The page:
Amazon announced that Potter and McKean counties will be home to two of its 14 newest renewable energy projects around the world.
“The new projects bring Amazon’s total renewable energy investments to date to 10 gigawatts (GW) of electricity production capacity – enough to power 2.5 million U.S. homes, “ said a press release from Amazon.
A map on the company’s website showing the locations of its current and future solar projects indicates two planned for Pennsylvania. One project is a 30-megawatt solar farm centered around Hebron Township and the other is 90 megawatts in Ridgeway, McKean County. The map says both projects are expected to go online in 2023.
Will Hunt, Potter County GIS/Planning Director, told this newspaper that only one solar project has been approved by the county – a 150-acre solar farm on the Kenyon Farm in Hebron Township.
“Whether that is the Amazon project, I can’t really answer that,” said Hunt, adding that the Kenyon farm project was presented to the county planning commission by Walden Green Renewables. “My knowledge of projects of this capacity – solar, wind, even natural gas and oil – is that the leases do get transferred to other agencies. For example, with the wind turbine project (in Hector Township), the company that initially started it is not the company that finalized it.”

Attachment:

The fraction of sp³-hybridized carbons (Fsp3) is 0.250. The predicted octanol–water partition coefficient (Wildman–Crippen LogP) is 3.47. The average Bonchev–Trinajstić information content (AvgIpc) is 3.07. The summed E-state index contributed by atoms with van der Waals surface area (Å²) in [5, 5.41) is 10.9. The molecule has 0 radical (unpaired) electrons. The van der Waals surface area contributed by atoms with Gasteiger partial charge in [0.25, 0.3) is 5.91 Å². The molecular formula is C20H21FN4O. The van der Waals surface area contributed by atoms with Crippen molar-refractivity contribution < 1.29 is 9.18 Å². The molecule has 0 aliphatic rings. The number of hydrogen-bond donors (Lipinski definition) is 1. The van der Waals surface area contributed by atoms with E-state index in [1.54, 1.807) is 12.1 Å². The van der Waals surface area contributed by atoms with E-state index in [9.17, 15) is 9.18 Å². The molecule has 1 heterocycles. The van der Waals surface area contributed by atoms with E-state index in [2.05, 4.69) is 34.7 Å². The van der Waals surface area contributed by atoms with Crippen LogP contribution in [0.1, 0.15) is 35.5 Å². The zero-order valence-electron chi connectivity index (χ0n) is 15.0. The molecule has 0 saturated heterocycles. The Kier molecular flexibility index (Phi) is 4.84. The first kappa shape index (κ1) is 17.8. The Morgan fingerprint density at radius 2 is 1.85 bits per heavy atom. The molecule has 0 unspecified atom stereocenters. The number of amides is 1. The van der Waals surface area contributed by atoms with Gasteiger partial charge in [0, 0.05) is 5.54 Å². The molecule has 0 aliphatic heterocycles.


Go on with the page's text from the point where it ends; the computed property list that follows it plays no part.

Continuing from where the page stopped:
Hunt said Walden Green Renewables has not disclosed its project investor to Potter County, nor is it required to. He said work on the Kenyon Farm project, which could house up to 60,000 solar panels, could start at any time after being approved by the county planning commission in March.
The two local projects announced by Amazon will be the company’s first renewable energy ventures in Pennsylvania. Additional new projects announced for Arkansas, Mississippi, Illinois, Kentucky, Indiana and Ohio, as well as Canada, Spain and Finland, and will bring Amazon to 232 such projects worldwide totaling 10 gigawatts.
According to the press release, these endeavors are part of Amazon’s goal to power 100% of its activities with renewable energy by 2025. Leasing renewable energy production that goes back into local grids offsets actual energy used at Amazon’s corporate offices, fulfillment centers and Amazon Web Services (AWS) data centers worldwide.
“We’re driving hard to fulfill The Climate Pledge—our commitment to reach net-zero carbon by 2040, 10 years ahead of the Paris Agreement,” said Jeff Bezos, Amazon founder and CEO, in the press release. “Our investments in wind and solar energy in the U.S. and around the world send a signal that investing in green technologies is the right thing to do for the planet and citizens—as well as for the long-term success of businesses of all sizes across all industries everywhere.”
See Amazon’s announcement at https://press.aboutamazon.com/news-releases/news-release-details/amazon-becomes-largest-corporate-buyer-renewable-energy-us. See more about the company’s renewable energy projects and an interactive map at https://sustainability.aboutamazon.com.